At some point, Kelly changed his mind. Perhaps it was the impending NCAA sanctions that are poised to hit Oregon hard enough that perhaps even Nike can’t buy their way out of some trouble. Maybe the Eagles upped the ante to Kelly as more candidates spurned their advances. It could even be that Kelly just changed his mind and decided that he really is ready for the challenge of the NFL, a place where he has never even been to one practice even as a positional assistant.

I think there is credulity in all three. I also think that Kelly will prove worthy of all the consternation, with a couple of caveats. Foremost, he must hire good assistant coaches with some NFL experience, particularly on defense. Second, the Eagles must get him the quarterback he wants. If that means trading up to the No. 1 spot to ensure they get Geno Smith, the Eagles need to make it happen. If it’s signing Alex Smith, they must go get him. If it means bringing back Michael Vick, who seems precisely like the type of quarterback Kelly favored at Oregon, then Vick stays. For all those who believe that Kelly cannot adapt his fastbreak offense to the NFL, underestimate him at your peril.

$.04--The Chicago Bears hired Marc Trestman as Lovie Smith’s successor, a move that was not generally well-received by the Windy City blowhards. Many seem concerned that Trestman’s most recent background is in the CFL as coach of the Montreal Alouettes.

I happen to think Trestman going to Chicago is the best new coaching hire of the offseason. Trestman is a brilliant offensive mind, proven at every level including the NFL. More to the point, he maximizes the potential of quarterbacks better than any coach this side of Bill Walsh. He built an offense around Bernie Kosar, perhaps the least athletic but brainiest QB of his generation, first at The U of Miami and then in Cleveland, after a brief foray into coaxing a career year out of Steve DeBerg on a truly awful Tampa Bay team. He then moved to Minnesota to work with Rich Gannon, morphing the young benchwarmer into a decent starter. Next came piquing the very best from Steve Young in San Francisco before spending a year making heretofore dreadful Scott Mitchell into a legit Pro Bowl quarterback. Then came a reuniting with Gannon for some highly prolific success in Oakland which made Gannon one of the best QBs in the league. He’s been wildly successful in Canada with Anthony Calvillo.

Now, he gets a chance to maximize the potential of Jay Cutler, whom Trestman worked with leading into Cutler’s draft. Bears GM Phil Emery clearly and correctly understands that the key to Chicago taking the steps forward they desire rests on Jay Cutler’s talented but mercurial shoulder. Cutler has been largely wasted under Lovie Smith and his carousel of inept offensive assistants. Emery got Cutler the premium receiving weapon in Brandon Marshall and still Smith couldn’t construct a functional offense around those two and versatile RB Matt Forte. Where Smith so painfully and egregiously failed, Trestman gets a chance to succeed. They still need at least one upgraded starter up front and a tight end capable of catching a ball more than 10 yards down the field, but if anyone can get Jay Cutler from being pretty good to elite--and he has that kind of top-end potential--it is Marc Trestman.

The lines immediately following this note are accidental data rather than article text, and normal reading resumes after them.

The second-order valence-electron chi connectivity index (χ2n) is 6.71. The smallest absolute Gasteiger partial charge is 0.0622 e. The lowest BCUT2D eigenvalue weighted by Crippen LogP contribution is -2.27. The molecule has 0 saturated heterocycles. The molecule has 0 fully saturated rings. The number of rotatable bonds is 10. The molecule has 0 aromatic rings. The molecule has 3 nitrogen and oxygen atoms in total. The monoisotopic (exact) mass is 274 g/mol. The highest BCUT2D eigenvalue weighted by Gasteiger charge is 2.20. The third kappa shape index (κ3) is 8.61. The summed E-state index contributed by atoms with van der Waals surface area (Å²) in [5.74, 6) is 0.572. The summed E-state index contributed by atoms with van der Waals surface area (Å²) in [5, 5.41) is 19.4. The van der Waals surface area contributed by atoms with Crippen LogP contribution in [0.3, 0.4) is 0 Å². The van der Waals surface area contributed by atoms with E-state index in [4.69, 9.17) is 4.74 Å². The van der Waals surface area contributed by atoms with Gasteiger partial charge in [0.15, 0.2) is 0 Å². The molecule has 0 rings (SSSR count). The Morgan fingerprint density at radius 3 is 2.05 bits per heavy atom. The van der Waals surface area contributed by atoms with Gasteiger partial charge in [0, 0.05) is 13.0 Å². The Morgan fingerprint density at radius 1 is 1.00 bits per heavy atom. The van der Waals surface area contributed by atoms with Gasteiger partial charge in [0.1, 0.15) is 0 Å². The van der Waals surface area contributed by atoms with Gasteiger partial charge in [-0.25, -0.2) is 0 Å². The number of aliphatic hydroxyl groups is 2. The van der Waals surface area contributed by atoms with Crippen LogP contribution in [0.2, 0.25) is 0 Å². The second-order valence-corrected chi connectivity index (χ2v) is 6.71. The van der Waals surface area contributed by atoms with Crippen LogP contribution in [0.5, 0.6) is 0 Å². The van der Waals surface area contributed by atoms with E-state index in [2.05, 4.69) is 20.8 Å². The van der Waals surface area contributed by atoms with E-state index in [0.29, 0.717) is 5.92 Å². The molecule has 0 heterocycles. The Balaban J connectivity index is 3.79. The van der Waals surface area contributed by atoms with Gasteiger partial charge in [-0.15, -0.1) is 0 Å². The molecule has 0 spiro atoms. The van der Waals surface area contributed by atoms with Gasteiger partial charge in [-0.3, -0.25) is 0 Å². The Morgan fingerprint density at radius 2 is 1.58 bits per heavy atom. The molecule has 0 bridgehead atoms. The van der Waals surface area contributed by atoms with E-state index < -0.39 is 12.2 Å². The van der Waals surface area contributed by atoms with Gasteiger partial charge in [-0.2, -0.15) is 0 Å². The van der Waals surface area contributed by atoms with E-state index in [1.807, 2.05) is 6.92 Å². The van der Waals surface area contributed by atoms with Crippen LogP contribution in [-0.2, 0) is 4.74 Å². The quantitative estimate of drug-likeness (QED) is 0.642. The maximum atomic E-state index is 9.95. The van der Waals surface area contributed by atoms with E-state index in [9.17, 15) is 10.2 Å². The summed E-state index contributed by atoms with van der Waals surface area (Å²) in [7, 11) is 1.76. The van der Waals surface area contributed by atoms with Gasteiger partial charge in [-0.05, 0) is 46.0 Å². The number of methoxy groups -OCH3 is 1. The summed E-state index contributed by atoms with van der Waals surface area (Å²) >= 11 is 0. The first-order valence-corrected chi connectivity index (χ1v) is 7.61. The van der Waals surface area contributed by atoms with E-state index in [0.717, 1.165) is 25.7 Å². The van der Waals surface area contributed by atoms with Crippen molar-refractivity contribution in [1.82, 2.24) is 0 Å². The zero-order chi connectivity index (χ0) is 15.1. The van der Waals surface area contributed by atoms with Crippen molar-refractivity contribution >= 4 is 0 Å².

1. Cleveland continues to befuddle the fan base. They deserve plaudits for hiring Norv Turner to run the offense and Ray Horton to run the defense, giving them two of the best coordinators in the business. But bringing back Michael Lombardi in any capacity is just, wow, a stunningly tone deaf decision by new owner Jimmy Haslam and President Joe Banner. Lombardi is a bad word in Cleveland, right or not.

2. Arizona made an interesting coaching hire with Bruce Arians, the Colts offensive coordinator. Arians gained the spotlight for admirably filling in for Chuck Pagano as he battled cancer, something that Arians himself has overcome. The Colts also lost Tom Telesco from their front office as he was hired as the new GM in San Diego. This is a very interesting gamble, taking chances on secondary figures from one of the luckiest, flukiest teams in NFL history. I like Arians but sense he is one of the dreaded “better coordinator than head coach” types like Norv Turner or Wade Philips.  

3. I’m in Mobile for the next week for the Senior Bowl practices, and one of the more depressing things is seeing all the out of work coaches clamoring for jobs along the sidelines and in the hotel lobbies. I’m hearing that more GMs and head coaches are avoiding Mobile this week to avoid these awkward situations. I can’t blame them, but they’re costing themselves a golden opportunity to get to know players that will overwhelmingly populate the draft from picks 15-60.

4. The Eagles are hiring former Browns head coach Pat Shurmur as their offensive coordinator, which is an interesting blend with new head coach Chip Kelly. This indicates to me that Kelly is more than willing to scrap the collegiate offense that made him famous, because Shurmur is deeply steeped in conservative West Coast offense principles. Knowing both men a little, I really have a hard time seeing their personalities blend, and though Shurmer puts forth a professional face he’s not one to lose an argument without a fight. 

5. I don’t know about you, but the hit that knocked Stevan Ridley from the AFC Championship game gives me pain. Taking a head shot from Bernard Pollard is bad enough, but doing a complete split with a violent landing is just brutal. Men everywhere cringed. Well, men that aren’t hockey goalies cringed, and even some of them had to feel some sympathy man pain.

6. The early line on the Super Bowl is San Francisco -4.5 or 5, depending on the book. My initial gut reaction is to take Baltimore and the points, because I think the reshuffled offensive line in Baltimore is working well enough to give Flacco enough time to attack the Niners over the top, where they are vulnerable.